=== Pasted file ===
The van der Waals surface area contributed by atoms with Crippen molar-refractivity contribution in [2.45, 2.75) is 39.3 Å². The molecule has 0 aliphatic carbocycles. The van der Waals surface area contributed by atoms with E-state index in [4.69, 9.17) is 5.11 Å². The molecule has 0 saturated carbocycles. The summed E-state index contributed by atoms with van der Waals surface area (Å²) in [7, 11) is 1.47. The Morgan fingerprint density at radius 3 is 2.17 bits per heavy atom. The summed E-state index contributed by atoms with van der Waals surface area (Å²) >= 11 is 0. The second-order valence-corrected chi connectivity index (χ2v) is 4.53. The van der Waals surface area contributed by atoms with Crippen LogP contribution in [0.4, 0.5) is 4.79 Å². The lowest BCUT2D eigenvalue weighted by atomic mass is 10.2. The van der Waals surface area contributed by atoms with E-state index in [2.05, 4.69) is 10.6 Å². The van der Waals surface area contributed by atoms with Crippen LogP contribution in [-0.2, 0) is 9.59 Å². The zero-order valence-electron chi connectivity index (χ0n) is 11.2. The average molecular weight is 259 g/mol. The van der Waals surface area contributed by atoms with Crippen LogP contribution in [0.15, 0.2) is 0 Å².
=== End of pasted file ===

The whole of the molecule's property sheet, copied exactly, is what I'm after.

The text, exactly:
The van der Waals surface area contributed by atoms with Crippen molar-refractivity contribution in [2.45, 2.75) is 39.3 Å². The molecule has 0 aliphatic carbocycles. The van der Waals surface area contributed by atoms with E-state index in [4.69, 9.17) is 5.11 Å². The molecule has 0 saturated carbocycles. The summed E-state index contributed by atoms with van der Waals surface area (Å²) in [7, 11) is 1.47. The Morgan fingerprint density at radius 3 is 2.17 bits per heavy atom. The summed E-state index contributed by atoms with van der Waals surface area (Å²) >= 11 is 0. The second-order valence-corrected chi connectivity index (χ2v) is 4.53. The van der Waals surface area contributed by atoms with Crippen LogP contribution in [0.4, 0.5) is 4.79 Å². The lowest BCUT2D eigenvalue weighted by atomic mass is 10.2. The van der Waals surface area contributed by atoms with E-state index in [2.05, 4.69) is 10.6 Å². The van der Waals surface area contributed by atoms with Crippen LogP contribution in [-0.2, 0) is 9.59 Å². The zero-order valence-electron chi connectivity index (χ0n) is 11.2. The average molecular weight is 259 g/mol. The van der Waals surface area contributed by atoms with Crippen LogP contribution in [0.15, 0.2) is 0 Å².